Life is an unfolding story, and each of us is a storyteller, as we create and craft our own story. Parents now hardly find the time to enthrall their kids with bed-time stories. The art of story telling is fast disappearing. A beautiful tradition is being lost.
In north India, especially in Awadh and Delhi, there existed a tradition of storytelling called Kissa-goi and Daastan-goi. Long intricate tales were told with a strong sense of drama, imagination and held listeners in rapt attention. These were stories of legendary heroes or kings recited for soldiers weary of their travels, sometimes around campfires, other times around nukkads and sometimes even at palaces and darbars.
Daastangoi, on the other hand, is the tradition of Urdu/Hindustani storytelling which had died down by the early 20th century. The last known daastango (storyteller) was Mir Baqar Ali, who passed away in 1928. In fact, in India, Akbar was a big aficionado of daastangoi. He was a daastango himself. For centuries, there was no written text, and then in 1881, Daastan-e-Amir Hamza was penned considered to be one of the longest fictional narratives in the world.
Today, there is a group of people who are working to revive the art. The Daastangoi troupe travels to different parts of India and perform this art form. To encourage youth to take this culture forward, the Daastangoi troupe also conducts workshops.
People like Mahmood Farooqui are making efforts to take the rich art of storytelling to people. Ankit Chadha, one of the youngest daastangos in the city, believes that people yearn for good stories. Despite the clutter, there is enough space for anyone who's telling a good story.
In a post-modern approach of pursuing his art form, Ankit believes in integrating tradition with contemporary ideas. While daastangoi will always have its roots in the unparalleled gems of literature in Tilism-e-Hoshruba, Ankit’s pursuit is to simply learn from this past and make way for the future.
As kids, we loved to listen to stories of kings and queens, of fairies and ghosts, of jungles, superheroes and monsters, in fact, anything that could feed our imagination. Then we grew up to watch bigger stories on celluloid and read about real life heroes in our school history books or other sources. Stories have remained a part of every person’s life.
Young storyteller and voice-over artist, Rishabh Mittal shares the journey of a bird “Swar” who can’t fly. A tale about realising dreams and coming to terms with the forces that are against it.
Rishabh says, “Your audience reads the story for you while you enact. They relate to the stories. When I tell stories people are so engrossed in listening to them that after a moment it is not just mine but their stories. Storytelling is an unspoken bond between the listener and the storyteller.”
Kabuliwala Kamal Pruthi believes that adults often enjoy more than children as they refresh their nostalgia of childhood by engaging and at times performing while he performs. The question and answer session come as a surprise to them as they see participating actively and answering questions that we do not discuss at home.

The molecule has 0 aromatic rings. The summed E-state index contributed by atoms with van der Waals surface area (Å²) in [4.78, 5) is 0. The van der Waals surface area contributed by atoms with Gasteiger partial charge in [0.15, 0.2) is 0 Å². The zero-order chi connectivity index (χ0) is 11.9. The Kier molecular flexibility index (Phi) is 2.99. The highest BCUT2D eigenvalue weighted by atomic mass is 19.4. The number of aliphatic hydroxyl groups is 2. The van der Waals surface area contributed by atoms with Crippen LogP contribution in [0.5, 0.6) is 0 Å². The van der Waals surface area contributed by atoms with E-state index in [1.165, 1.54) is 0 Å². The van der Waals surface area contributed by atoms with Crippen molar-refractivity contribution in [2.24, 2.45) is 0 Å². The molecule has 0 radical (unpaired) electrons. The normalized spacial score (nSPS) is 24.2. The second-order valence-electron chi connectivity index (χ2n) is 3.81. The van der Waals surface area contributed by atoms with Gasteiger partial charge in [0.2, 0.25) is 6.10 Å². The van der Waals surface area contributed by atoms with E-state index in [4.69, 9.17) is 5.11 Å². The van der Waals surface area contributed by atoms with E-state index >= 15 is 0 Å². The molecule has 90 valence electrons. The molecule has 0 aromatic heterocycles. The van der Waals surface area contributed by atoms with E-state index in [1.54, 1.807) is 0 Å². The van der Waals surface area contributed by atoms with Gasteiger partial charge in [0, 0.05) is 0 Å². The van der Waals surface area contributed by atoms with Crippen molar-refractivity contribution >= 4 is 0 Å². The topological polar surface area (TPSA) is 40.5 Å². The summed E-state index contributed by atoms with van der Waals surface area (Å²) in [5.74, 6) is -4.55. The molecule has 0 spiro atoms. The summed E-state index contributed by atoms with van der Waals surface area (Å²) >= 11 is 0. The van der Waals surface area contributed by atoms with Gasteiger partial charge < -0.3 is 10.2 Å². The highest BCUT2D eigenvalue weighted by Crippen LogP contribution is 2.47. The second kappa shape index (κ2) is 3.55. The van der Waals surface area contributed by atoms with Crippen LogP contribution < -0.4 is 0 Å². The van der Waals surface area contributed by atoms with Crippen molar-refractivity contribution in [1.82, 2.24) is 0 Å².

Irony is that adults feel it is not for them, when it actually is. Kabuliwala is the storyteller and picks out stories from his jhola. He/she gathers and performs stories that reflect their life with a moral always hidden in it. This style of performance includes theatrical elements of all genre in the performances.
“Storytelling has a bright future but one needs to gain respect and set a benchmark. In earlier times kings called theatre artists and storytellers to their durbar so as to teach their children. These days there are no kings but elite people do spend on this art form and consider it the best way to entertain and teach their children,” explains Pruthi.
How do I begin? Will folks laugh at me? How do I book my first gig? How will I get paid? These are questions most professional storytellers may have asked themselves There are people working as professionals in different companies, while at the same time following their passion of storytelling. It is tough for them to turn their passion into a profession the monetary returns are not too encouraging.
“In a country like India, where artists don’t get much respect and money, it’s difficult to choose storytelling as a profession. According to me if you want to survive you can’t just depend on storytelling you have to do some other work also to generate income,” laments contemporary storyteller Aakash Hingorani.
Stories narrated by elders emerge from dark recesses of the mind; you create your own legacy for your children who, you hope, will narrate to their children and grandchildren. “It was lost in the middle-ages. There were times when grandparents told stories and today they watch television. Revival is possible only when they sit with their children and share stories. I doubt if this is even happening,” says Geeta Ramanujam, storyteller, educator and Founder of Kathalaya Trust.
Geeta firmly believes that the bonding of the storyteller and listener can only revive this art form. Sharing more and more stories and teaching the technique of this art is the need of the hour.
In cities, where children also have access to other forms of entertainment like the internet, mobile phones and other gadgets, storytelling has become even more challenging. The biggest challenge is that people think storytelling is just for kids. But the truth is there is something for everyone in each story. It is not taken seriously. There needs to be an acceptance of artists who aspire to tell stories to the world.